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The QR Code to Monuments

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A manufacturer offers QR codes on tombstones. Are these a natural fit for monument signs as well?

Although I can appreciate the concept of QR codes, I can’t say I’ve yet to fully appreciate the results generated with them through my “smart”-phone. (Is it possible I’m the chump that instead managed to acquire a “dumb”-phone instead?)

If you’re not familiar with QR codes, they’re those small Rorschach-type layouts you’re now seeing embedded in print ads seemingly everywhere. If you scan or take a photo of the code (depending on the method used), you’ll be directed to a Web site filled with additional information about the product being advertised.

When I’ve gotten it to work, I have to admit the result is an exciting interactive addition to a marketing campaign. But when you don’t have the steadiest of hands (as I seem to be encountering with each passing day), trying to get those inkblot boxes to line up in the small box on my QR reader can be a bit of a trying task. And for those that require texting images, sometimes I have to snap multiple attempts to arrive at a photo that isn’t too blurry.

One day I’ll get the hang of it, but while reading USA Today this morning, I came across this story about a tombstone maker who was now adding QR codes that would direct interested parties to a Web site with a “life scrapbook” (I guess would be the right example of thinking) shedding light to visitors on the deceased’s life.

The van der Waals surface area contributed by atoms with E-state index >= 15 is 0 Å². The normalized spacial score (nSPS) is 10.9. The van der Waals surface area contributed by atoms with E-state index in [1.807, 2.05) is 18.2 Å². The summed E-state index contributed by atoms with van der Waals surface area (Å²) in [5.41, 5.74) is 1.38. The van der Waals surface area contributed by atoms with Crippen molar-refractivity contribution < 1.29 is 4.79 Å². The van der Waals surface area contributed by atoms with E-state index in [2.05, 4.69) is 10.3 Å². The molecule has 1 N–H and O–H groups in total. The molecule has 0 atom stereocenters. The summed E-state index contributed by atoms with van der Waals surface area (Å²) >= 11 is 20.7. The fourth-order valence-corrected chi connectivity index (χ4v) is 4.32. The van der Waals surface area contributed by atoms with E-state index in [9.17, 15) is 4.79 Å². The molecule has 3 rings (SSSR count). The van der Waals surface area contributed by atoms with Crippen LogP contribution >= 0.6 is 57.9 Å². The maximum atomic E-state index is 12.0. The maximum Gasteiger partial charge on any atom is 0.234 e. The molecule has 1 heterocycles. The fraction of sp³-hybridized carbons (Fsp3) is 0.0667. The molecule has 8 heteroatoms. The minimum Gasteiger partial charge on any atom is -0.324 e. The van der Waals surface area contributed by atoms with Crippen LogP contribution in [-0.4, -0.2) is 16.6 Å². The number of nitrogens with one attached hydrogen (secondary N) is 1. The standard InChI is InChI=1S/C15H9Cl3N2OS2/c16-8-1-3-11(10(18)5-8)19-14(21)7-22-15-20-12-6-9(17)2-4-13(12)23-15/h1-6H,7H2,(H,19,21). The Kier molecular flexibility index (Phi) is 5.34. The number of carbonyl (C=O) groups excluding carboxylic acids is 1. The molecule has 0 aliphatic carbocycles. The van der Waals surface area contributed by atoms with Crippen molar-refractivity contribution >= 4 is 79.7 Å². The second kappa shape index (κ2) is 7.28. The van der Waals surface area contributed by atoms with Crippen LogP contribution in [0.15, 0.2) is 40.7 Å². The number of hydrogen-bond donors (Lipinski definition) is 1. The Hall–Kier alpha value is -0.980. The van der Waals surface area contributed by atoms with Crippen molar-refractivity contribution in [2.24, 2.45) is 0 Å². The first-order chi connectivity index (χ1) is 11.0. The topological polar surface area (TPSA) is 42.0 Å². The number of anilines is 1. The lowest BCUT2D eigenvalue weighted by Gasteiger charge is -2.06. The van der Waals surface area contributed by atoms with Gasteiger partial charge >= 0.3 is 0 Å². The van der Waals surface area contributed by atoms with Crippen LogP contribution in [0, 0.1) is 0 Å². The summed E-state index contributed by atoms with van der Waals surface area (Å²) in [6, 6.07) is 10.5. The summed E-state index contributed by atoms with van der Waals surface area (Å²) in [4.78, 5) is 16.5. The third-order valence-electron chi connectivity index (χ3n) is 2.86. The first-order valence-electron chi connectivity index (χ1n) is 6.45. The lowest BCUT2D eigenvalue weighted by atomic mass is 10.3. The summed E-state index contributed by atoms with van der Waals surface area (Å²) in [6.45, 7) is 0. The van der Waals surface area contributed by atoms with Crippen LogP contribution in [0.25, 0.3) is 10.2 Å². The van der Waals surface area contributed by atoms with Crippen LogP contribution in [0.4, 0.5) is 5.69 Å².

Okay, I’m not really certain I’m going to spend my time in a cemetery all day taking snapshots of these QR codes to find out more about the deceased’s life, but I can see this being somewhat cathartic for family members. Then again, who’s going to upkeep this Web site hundreds of years from now when the Planet of the Apes™ are browsing through the cemeteries, commenting on those “damn dirty humans?”

But with someone already starting to add QR codes to these tombstones—which still feels a bit weird, no matter how many times I type it—I wonder if this concept can also take off within the monument sign community. We’re already being told how LED message centers, dimensional props, cut-out letters, and other add-ons can spruce up a monument’s appearance. And I’m sure this would be another avenue for companies to market themselves to potential customers—and one that’s resting just outside their doors.

So will this become another popular option for sign shops to offer in monument design? Or is this an example that might be better off dearly departed?

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